• Angle: “You want the video to represent what the dancer really looks like,” says Power. “Sometimes people fight with angles of the camera and try to make everything look appealing.” However, filming directly from the front or side can make the dancing seem even more two-dimensional. At the barre, a side view can emphasize imperfections of turnout, so videographer Les Watanabe will often move slightly in front of the student. “And if we’re doing a jump sequence, I might put the camera a little lower so it looks like they’re jumping higher,” he says.

• Sound: Watanabe removes the original sound and imports the dancer’s music straight from CD to the video file. This eliminates any studio echo, loud pointe shoes, air conditioners or cars driving by. “Whether people realize it or not, if the sound isn’t good, it detracts from the visuals,” he says.

• Background: Floors should be clean (no scuff marks), and there should be a clear contrast between a dancer’s attire and the floor. For boys, this means no black shoes on a black floor. Corners should be clutter-free, since they are key in across-the-floor combinations. “And be careful about windows,” says Watanabe. “If they backlight a dancer, it can make them come across as a silhouette.”

• Artistry: Power says that often dancers forget to smile or show their artistry, or they save it for their solo at the end. But there’s no guarantee that a director will emphasize that part of the video. It’s important to have that sense of artistry throughout. DT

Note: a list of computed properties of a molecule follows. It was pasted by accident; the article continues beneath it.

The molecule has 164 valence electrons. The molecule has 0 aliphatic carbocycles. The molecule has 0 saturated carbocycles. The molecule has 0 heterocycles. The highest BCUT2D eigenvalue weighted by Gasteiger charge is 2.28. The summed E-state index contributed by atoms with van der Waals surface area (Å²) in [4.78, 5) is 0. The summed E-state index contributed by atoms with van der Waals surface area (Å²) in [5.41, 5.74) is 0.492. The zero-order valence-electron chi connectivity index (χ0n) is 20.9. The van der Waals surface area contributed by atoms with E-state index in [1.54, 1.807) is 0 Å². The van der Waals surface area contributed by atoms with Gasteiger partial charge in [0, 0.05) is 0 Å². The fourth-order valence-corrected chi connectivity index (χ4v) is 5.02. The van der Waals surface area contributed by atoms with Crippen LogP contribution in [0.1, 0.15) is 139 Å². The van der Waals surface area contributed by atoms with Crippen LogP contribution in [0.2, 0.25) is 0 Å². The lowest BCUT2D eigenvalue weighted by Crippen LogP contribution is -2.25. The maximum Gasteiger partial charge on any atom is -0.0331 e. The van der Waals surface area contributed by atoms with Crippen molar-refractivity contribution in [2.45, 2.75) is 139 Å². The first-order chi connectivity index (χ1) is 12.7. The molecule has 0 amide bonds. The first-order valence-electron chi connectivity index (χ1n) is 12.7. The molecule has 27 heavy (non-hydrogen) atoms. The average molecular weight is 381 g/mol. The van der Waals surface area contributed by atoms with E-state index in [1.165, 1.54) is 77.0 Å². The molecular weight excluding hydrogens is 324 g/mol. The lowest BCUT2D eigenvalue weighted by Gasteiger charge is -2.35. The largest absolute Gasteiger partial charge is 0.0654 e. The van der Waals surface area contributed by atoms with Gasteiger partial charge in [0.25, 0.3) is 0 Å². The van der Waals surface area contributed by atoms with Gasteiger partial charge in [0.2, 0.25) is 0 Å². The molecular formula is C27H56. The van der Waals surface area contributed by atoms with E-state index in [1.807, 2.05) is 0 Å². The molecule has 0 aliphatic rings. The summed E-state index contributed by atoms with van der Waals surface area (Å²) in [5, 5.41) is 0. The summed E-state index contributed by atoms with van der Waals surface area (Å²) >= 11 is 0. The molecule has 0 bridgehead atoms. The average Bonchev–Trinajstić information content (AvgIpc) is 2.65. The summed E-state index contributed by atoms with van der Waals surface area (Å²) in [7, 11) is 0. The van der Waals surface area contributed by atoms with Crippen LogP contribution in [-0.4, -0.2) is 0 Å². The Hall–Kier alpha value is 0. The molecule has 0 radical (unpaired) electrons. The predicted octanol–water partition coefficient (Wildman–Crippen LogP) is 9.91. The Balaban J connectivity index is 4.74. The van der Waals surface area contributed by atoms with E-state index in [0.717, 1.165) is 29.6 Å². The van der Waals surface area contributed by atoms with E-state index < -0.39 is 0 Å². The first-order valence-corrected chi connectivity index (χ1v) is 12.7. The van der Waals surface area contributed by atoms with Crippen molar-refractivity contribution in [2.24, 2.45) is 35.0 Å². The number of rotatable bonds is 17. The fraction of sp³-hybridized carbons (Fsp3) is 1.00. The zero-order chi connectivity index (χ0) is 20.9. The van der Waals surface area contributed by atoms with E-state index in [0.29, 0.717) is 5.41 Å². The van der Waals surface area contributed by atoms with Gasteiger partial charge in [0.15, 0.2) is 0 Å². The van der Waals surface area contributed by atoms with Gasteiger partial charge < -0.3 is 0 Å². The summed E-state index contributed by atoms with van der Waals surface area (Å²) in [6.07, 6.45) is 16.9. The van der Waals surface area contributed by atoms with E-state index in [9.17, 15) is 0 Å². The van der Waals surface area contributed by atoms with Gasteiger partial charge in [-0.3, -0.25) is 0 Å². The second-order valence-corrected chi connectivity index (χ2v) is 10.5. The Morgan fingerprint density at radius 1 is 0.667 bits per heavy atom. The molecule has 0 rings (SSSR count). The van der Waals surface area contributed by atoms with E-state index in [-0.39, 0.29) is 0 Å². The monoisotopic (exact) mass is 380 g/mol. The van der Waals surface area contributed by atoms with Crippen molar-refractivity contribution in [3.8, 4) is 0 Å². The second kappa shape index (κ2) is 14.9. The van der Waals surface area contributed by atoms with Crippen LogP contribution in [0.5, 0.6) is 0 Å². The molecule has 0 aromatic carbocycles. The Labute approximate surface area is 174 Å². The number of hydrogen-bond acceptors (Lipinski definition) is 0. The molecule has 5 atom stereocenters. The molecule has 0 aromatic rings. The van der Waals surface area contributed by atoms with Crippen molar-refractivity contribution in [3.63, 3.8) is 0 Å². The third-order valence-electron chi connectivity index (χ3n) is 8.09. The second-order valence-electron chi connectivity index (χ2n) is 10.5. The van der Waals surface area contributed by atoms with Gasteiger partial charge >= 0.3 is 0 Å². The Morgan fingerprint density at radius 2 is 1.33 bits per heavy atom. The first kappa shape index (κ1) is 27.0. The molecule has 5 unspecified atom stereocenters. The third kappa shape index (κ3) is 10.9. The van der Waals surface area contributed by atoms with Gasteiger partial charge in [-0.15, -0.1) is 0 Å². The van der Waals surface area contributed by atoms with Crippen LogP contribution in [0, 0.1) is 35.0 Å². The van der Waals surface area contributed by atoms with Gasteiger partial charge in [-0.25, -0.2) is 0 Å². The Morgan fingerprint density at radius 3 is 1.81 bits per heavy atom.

Dancer Ashley Rivers is based in Boston.

Don’t…

-Edit or splice film during a combination. “For me, that will straightaway be a ‘Thank you very much. I’m not interested,’” says Patrick Armand of San Francisco Ballet School.

-Include more than one dancer. Professional dancers sometimes include performance footage on their reels, but in a summer intensive audition video, there should never be more than one dancer visible unless the school has asked to see partnering.

-Wait until the last minute. Many schools now request that prospective students upload videos to a designated website. Technical snafus are inevitable—if you’ve waited until the deadline, tech support is likely to be overloaded with requests. —AR

©iStock.com

Teachers Trending
Alwin Courcy, courtesy Ballet des Amériques

Carole Alexis has been enduring the life-altering after-effects of COVID-19 since April 2020. For months on end, the Ballet des Amériques director struggled with fevers, tingling, dizziness and fatigue. Strange bruising showed up on her skin, along with the return of her (long dormant) asthma, plus word loss and stuttering.

"For three days I would experience relief from the fever—then, boom—it would come back worse than before," Alexis says. "I would go into a room and not know why I was there." Despite the remission of some symptoms, the fatigue and other debilitating side effects have endured to this day. Alexis is part of a tens-of-thousands-member club nobody wants to be part of—she is a COVID-19 long-hauler.

Keep reading... Show less
Teachers Trending

Annika Abel Photography, courtesy Griffith

When the murder of George Floyd in Minneapolis last May catalyzed nationwide protests against systemic racism, the tap community resumed longstanding conversations about teaching a Black art form in the era of Black Lives Matter. As these dialogues unfolded on social media, veteran Dorrance Dance member Karida Griffith commented infrequently, finding it difficult to participate in a meaningful way.